Julia Arroyo-Guzman

Peer-Run Center Empowers Young People Affected by Poverty, Violence, Incarceration

In the streets, in jails and other detention facilities and at its program sites around the Bay Area, the Young Women’s Freedom Center provides resources and support to girls, women and transgender and gender non-conforming people. It also provides training, internships, fellowships and jobs that pay to help people affected by poverty, exploitation and violence develop their voices.

During the coronavirus pandemic, CalTrans was able to take advantage of the lull in traffic to completely close part of Interstate 101 in San Francisco in April 2020 to complete work on the Alemany circle in just nine days instead of the original 18 days scheduled for the project.

Bay Area Traffic Congestion Returns

Sean Nozzari, deputy director of traffic operations for the California Department of Transportation in the Bay Area told “Civic” that when the spring 2020 lockdown began, “the amount of travel initially dropped maybe 80%. But it started building up, and around December of 2020 it started going up steadily to a point that the amount of travel that takes place on our freeways is pretty much about what we had before.”

BART Emerges From Pandemic Slowdown

Ridership on BART is slowly returning at about 20% of pre-pandemic levels. Starting next week the transit agency will begin adding trains with a return to a near normal train schedule by August 30. “Civic” learns more about BART’s plans, ongoing budget problems, new trains, the homeless and how BART is prepared for a mass shooting like the one at a light rail yard in San Jose last month.

Anti-Asian Violence Resurfaces Narratives Shaped by White Supremacy

Jeff Chang, author of several books including “Who We Be: The Colorization of America and We Gon’ Be Alright: Notes on Race and Resegregation,” has written extensively about this history and talked with “Civic” about the legacy of white supremacy and how it has influenced the discussion of recent anti-Asian violence: quietly rather than overtly.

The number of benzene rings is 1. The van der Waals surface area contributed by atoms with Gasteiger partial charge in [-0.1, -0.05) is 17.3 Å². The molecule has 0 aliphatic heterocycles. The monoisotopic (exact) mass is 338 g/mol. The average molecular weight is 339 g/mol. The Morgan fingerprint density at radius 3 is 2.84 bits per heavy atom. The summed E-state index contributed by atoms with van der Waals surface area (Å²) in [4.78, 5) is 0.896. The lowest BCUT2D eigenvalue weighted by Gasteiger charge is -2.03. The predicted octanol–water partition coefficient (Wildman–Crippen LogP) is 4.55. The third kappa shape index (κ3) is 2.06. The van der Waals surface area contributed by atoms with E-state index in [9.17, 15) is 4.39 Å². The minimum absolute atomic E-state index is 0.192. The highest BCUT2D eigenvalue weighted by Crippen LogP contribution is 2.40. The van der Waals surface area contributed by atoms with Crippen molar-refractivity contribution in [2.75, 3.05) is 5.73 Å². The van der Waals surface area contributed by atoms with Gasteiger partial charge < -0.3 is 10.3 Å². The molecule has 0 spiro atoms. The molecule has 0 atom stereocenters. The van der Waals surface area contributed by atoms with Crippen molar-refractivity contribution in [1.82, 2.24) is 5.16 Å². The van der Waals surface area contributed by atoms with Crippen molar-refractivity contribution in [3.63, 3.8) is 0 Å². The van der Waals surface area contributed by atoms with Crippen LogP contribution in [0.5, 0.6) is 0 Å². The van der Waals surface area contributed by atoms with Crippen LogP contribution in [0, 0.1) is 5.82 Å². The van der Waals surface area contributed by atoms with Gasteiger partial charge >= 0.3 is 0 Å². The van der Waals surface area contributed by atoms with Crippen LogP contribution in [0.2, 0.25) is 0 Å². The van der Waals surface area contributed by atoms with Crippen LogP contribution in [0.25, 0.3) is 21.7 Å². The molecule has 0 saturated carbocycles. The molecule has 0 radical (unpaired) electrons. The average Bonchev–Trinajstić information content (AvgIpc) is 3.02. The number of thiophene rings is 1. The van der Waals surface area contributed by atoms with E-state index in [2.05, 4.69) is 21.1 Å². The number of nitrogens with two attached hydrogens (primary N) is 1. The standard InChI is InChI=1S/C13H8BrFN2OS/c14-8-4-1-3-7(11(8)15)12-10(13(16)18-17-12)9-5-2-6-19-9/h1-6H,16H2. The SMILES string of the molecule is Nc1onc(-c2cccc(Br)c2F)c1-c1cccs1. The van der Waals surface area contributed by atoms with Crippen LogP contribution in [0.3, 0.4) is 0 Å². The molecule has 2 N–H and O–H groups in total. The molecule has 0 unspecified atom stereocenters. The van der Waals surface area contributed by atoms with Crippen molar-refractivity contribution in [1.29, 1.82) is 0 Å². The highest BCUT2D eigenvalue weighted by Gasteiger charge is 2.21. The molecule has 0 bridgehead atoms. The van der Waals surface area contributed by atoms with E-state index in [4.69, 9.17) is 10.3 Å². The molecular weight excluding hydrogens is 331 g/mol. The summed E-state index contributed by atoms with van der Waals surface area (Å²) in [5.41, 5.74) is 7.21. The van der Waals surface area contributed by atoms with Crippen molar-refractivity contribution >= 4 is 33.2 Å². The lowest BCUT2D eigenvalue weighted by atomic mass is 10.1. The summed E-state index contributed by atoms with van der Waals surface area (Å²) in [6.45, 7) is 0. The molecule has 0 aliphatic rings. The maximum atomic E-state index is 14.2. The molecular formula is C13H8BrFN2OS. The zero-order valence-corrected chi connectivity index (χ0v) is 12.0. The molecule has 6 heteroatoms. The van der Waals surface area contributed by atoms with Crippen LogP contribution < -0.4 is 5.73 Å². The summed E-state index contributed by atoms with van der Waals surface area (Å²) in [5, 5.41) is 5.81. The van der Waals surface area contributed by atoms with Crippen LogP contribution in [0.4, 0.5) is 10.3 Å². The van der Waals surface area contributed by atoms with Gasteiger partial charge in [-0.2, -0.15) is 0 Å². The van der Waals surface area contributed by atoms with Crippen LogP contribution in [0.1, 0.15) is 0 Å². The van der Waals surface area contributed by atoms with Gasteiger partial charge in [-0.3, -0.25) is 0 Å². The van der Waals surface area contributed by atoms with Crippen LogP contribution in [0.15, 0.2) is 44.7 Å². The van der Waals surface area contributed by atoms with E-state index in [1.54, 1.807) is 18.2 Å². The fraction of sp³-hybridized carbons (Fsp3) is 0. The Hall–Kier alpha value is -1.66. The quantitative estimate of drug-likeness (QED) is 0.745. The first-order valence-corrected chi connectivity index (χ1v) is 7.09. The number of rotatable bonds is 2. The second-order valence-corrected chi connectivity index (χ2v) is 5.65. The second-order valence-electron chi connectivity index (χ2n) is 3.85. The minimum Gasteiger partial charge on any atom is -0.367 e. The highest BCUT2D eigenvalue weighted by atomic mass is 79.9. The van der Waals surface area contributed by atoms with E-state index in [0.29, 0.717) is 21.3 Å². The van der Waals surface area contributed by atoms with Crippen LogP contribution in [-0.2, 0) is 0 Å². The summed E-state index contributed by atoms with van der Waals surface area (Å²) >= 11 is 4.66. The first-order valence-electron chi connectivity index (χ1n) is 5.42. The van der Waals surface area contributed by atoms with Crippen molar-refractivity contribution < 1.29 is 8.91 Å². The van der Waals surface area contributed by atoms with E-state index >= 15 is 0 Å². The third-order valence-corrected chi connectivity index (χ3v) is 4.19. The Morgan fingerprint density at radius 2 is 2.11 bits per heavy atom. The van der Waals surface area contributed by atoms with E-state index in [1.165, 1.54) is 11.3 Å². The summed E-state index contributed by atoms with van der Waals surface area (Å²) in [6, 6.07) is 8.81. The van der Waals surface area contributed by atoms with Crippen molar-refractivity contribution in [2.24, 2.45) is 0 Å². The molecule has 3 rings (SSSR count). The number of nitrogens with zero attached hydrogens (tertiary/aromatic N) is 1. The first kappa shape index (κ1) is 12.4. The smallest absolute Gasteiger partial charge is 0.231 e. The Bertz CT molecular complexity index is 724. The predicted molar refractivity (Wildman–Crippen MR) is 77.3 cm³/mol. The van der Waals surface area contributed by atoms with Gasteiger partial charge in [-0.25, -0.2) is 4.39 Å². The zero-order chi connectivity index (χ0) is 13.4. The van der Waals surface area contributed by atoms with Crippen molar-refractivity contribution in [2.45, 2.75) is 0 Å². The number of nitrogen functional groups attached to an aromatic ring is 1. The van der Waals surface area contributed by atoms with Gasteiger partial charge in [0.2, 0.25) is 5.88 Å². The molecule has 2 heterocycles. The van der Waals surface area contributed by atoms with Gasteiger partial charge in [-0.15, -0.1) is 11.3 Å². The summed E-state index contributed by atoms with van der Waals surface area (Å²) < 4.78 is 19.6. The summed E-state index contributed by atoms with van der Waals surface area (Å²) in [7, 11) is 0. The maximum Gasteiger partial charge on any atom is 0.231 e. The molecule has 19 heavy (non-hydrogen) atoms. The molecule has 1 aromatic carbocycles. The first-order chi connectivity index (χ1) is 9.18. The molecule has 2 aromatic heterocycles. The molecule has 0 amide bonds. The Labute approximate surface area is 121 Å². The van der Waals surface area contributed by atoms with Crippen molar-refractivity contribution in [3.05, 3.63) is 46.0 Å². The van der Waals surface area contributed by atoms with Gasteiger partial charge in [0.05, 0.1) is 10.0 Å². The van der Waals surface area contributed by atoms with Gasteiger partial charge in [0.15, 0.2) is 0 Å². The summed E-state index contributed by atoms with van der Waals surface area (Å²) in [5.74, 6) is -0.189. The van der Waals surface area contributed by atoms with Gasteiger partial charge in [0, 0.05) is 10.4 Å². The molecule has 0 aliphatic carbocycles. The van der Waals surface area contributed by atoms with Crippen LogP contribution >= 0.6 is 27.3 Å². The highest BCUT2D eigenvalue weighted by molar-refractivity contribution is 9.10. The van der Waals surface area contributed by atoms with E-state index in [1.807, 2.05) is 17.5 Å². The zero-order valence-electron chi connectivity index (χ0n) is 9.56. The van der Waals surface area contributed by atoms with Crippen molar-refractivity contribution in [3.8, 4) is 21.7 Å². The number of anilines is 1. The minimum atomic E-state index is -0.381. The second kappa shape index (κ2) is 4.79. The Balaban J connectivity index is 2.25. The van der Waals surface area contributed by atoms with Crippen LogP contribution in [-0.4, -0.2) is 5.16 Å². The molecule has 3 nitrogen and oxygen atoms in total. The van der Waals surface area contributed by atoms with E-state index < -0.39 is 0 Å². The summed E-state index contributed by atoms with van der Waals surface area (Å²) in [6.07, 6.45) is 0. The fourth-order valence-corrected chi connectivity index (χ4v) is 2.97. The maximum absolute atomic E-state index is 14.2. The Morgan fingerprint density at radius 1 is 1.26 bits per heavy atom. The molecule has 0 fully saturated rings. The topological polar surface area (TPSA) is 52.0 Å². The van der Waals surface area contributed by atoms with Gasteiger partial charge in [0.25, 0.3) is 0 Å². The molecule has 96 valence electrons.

Community Clinics Cross Language, Digital Divides to Distribute Vaccine

North East Medical Services has multiple clinics in San Francisco and around the Bay Area, serving some 70,000 patients at 10 clinics in the region, many of whom are low-income Chinese speakers. Kenneth Tai, chief health officer, and Jessica Ho, government affairs and community liaison for North East Medical Services, talked with “Civic” about their vaccine distribution strategy.

Community groups organized a gathering at San Francisco’s Civic Center Plaza to call for increased investment in social services in response to recent violent attacks on Asian Americans.

After Violent Attacks, Community Groups Call for Social Services, Solidarity

A series of violent crimes against Asian seniors in the Bay Area has sparked concern and calls to action, including public gatherings. In San Francisco and Oakland, organizers arranged for socially distanced events over the weekend to emphasize the need for additional resources and services to advance public safety.

Love Notes, Care Packages as Film Fest Reflects on Homelessness

At this year’s SF Urban Film Fest, several programs examining homelessness include activities in which participants will be asked to connect with perfect strangers. In one case, they’ll be prompted to write love notes or put together care packages. Multimedia journalist Yesica Prado and Fay Darmawi, the film festival’s founder and executive director, curated the events and discussed on “Civic” how participants might gain new perspectives on homelessness.

California has lifted its emergency lockdown order, and San Francisco will get official word on its new tier assignment Tuesday. City leaders expect San Francisco to be placed in the purple tier, which will once again allow outdoor dining. In October, Cheese Plus installed canvas dividers between tables along its Pacific Avenue sidewalk in the city’s Russian Hill neighborhood.

Lockdown Ends — Outdoor Dining, Other Restrictions to Be Lifted

San Francisco Mayor London Breed said Monday that the state’s decision to lift an emergency lockdown order to contain the COVID-19 surge is “good news’’ and a “cause for celebration” even as she cautioned residents that “we have to just use common sense and continue to just accept that we are going to be living with this for some time.” City leaders expect San Francisco to be placed in the purple tier, which will once again allow outdoor dining, limited indoor personal services — if clients and patrons can both wear masks — more capacity in retail stores and the reopening of outdoor museums, zoos, skate parks and golf courses.